There's a part of us that tries to protect God from the truth. But we don't need to protect God from reality. Jesus wanted people 2000 years ago to know the good news that God loves the unlovable and that he will search out and find those who wander away from him. The same is true today.

Thursday, September 2, 2010

Leave that too Luke 14:25-33

When Jesus tried to make his way into the towns it was often impossible to get to him. The crowds who wanted to be near him were so big. And as the crowds got bigger Jesus turned and said words that weren't meant to attract more people to jump on to the band wagon.

Whoever comes to me and does not hate father and mother, wife and children, brothers and sisters, yes, and even life itself, cannot be my disciple. 27 Whoever does not carry the cross and follow me cannot be my disciple.

Jesus' choice of the word hate strikes hard when you hear it. Hate father, mother, spouse, sister and brother. How can anyone, let alone Jesus say we are to detest and abhor them and even push away from them and from life itself. Oh such a strong word hate. And this strong word was used here on purpose. Eugene Peterson translated this word hate into a compound verb refuses to let go. He reads these words and explains them this way.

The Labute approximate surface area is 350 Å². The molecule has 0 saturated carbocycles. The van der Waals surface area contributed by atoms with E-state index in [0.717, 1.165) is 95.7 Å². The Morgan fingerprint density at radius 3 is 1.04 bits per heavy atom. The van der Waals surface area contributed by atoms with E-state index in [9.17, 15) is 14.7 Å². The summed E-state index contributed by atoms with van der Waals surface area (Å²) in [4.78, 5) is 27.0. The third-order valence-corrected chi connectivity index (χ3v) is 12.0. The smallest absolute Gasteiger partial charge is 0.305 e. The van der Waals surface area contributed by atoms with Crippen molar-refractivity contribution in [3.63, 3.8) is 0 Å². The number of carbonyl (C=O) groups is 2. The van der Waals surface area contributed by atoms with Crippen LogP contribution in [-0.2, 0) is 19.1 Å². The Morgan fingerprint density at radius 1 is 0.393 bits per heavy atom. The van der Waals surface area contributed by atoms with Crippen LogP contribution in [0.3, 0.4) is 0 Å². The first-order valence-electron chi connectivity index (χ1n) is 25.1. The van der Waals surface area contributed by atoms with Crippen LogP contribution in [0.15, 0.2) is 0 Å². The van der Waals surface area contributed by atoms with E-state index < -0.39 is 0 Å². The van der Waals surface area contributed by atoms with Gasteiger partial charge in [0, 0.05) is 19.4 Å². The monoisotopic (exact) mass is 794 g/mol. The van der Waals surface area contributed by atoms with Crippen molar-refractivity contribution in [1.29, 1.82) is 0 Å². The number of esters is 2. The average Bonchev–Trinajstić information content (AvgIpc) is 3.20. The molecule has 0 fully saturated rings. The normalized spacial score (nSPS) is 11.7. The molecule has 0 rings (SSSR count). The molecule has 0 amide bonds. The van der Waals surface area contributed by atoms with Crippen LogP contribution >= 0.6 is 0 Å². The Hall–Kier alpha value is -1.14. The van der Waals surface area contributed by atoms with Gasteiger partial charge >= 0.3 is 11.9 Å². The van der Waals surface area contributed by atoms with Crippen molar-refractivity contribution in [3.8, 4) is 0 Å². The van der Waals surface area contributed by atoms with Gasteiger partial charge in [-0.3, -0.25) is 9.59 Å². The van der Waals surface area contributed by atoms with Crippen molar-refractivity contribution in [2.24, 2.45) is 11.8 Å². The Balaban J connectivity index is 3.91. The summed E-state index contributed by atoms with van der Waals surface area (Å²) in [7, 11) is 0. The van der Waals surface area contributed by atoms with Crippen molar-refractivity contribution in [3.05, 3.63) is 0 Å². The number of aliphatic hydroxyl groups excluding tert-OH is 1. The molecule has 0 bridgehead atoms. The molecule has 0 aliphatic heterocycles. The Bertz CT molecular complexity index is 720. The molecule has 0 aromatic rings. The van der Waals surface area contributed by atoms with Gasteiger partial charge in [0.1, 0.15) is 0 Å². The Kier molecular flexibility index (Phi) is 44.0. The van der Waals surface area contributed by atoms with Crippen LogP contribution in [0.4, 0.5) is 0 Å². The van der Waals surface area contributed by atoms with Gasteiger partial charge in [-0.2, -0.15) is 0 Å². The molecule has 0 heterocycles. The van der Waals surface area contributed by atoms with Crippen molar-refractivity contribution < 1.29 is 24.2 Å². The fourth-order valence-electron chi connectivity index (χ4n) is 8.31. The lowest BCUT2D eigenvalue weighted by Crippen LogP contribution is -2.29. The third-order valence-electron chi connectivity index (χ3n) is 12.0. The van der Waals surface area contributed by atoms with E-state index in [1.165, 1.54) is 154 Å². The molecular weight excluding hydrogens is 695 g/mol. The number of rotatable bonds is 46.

"Anyone who comes to me but refuses to let go of father, mother, spouse, children, brothers, sisters—yes, even one's own self!—can't be my disciple. Anyone who won't shoulder his own cross and follow behind me can't be my disciple. Luke 14:25-27 The Message

Jesus is inviting us to give up everything that we seek so hard to protect and that we pour heart and soul energy into to follow him. And hard as you might fight to preserve your life and your family the day will come for all of us when we will turn away from everything that we have on this earth in order to enter into everlasting life with Jesus.

Joining the church means joining something new. Joining the church means leaving old things and even beloved old parts of our identity behind. The question for me today is does this happen all at once or does this happen over a lifetime.

Reading this week from Luke the word's that Jesus speaks seem so harsh at first glance. But I read this words this week knowing again that none of us will live forever. I read these word's knowing that as much as we love life and as hard as we work to preserve our families the day will come when we must let go of everything. Jesus isn't kidding anyone for even a second. Following Jesus means following Him into death and only through death into life everlasting. And that will mean giving up everything you know.